My mother, or so I am told, had a device for dealing with that frustrating syndrome where you wake up in the middle of the night and your damn brain decided to tour all the things that are making you anxious. The trick was to try and enumerate something, for example vegetables in alphabetical order.
So I’ve be trying this out but I needed something to enumerate. At first I was enumerating foods, and then I started adding constraints. … gizzards, haggis, intestines, … Then I started enumerating programing languages: APL, Basic, C, Datalog, … But it was became fun to try and include a language only if it has some aspect that makes me smile. For example the function calling weirdness in SL5. Elang is a layer cake of odd smilies, though then I can’t use E. R is a must have for how evaluates function arguments.
You might pick Caja[1,2] for C. And that lead me to recall Dart. I’ve been meaning to go back and see what’s up with Dart. This talk is a fascinating entry point into Dart, at least for me. Google managed to find a good guy, Gilad Bracha, for this design challenge!
For the me the tasty thing in this talk is that they are trying to stand in the middle ground between a dynamically typed language and something, well, something else.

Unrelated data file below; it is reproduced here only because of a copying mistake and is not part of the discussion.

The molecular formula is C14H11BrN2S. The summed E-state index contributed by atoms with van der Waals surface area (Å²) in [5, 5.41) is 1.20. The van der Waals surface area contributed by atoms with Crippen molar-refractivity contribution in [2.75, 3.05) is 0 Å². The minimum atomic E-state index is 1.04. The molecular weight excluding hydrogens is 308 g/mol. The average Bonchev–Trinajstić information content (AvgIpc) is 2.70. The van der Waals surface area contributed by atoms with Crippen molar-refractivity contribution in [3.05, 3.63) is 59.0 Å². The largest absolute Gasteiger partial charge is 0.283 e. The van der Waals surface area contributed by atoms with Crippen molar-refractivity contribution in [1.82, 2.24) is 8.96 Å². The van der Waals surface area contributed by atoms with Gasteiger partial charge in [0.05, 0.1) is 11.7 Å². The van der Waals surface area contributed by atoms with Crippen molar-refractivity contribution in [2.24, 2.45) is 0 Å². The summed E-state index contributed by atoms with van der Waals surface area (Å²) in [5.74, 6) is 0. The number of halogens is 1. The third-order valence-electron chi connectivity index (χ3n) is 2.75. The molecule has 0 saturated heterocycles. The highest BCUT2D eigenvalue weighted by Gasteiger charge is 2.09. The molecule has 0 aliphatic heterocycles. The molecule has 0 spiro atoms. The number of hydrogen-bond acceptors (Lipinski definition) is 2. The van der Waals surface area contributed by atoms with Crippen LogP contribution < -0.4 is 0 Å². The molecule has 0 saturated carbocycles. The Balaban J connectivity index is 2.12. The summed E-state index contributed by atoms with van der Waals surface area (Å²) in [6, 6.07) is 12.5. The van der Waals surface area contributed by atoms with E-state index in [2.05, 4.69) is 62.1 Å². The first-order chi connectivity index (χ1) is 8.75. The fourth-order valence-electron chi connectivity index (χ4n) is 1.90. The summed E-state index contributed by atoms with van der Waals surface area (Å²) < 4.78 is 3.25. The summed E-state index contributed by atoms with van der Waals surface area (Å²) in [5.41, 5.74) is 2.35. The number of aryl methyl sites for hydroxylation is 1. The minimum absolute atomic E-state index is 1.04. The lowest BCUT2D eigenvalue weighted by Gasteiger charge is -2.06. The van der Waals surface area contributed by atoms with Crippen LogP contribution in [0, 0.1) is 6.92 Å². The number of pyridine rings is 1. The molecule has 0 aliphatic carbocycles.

This decades after what Common Lisp did about this problem. In Common Lisp you can declare that something is, for example, a small integer; but the programming environment can ignore that; it’s just advice. In fact even in a single language environment how that statement effects things can vary depending on other stuff like optimization settings. If you implementation ignores the declarations then they practically comments. I think it was an Algol manual that documented comments by saying “the compiler makes no effort to check the correctness of the comments.” This wiggle room makes some people’s skin crawl. And, it’s certainly enticed a lot of engineering effort on the part of Common Lisp implementors.
In fact a Common Lisp programmer can do wonderfully weird things with the type system and declarations. For example we can define a type that asserts our graphs are acyclic and provide a predicate that we only use in desperate situations.
(defun acyclic-graph-p-for-type (g) (if *desperate-debug* (acyclic-graph-p g) t)) (deftype acyclic-graph () (and graph (satisfies #'acyclic-graph-p-for-type))
The reason I found that Dart talk so interesting is the how Gilad deals with the skin crawling issue. He adopts a war weary Eeyore-ish manner. I can totally relate. He makes no real effort to argue why this is a useful such a powerful and useful approach. In fact I’d say he baits his audience into an absence of sympathy.
I’ve done some very fun things with type systems that are analogous to what he is calling optional typing, for example this diagnostic typing I described a while back.
I’ll have to dig some more to see if any of the Caja ideas survived into Dart. But they are similar, in the sense that there turn out to be many type system like blankets one might want to throw over your program to make you feel more cozy. And if you insist that on exactly when in the program life cycle, if ever, they are checked (or worse proven) it’s just not as much fun.
The talks also made me sad. It’s clear there is a lot of language design argot that I haven’t kept up with.
… junket, keratin, …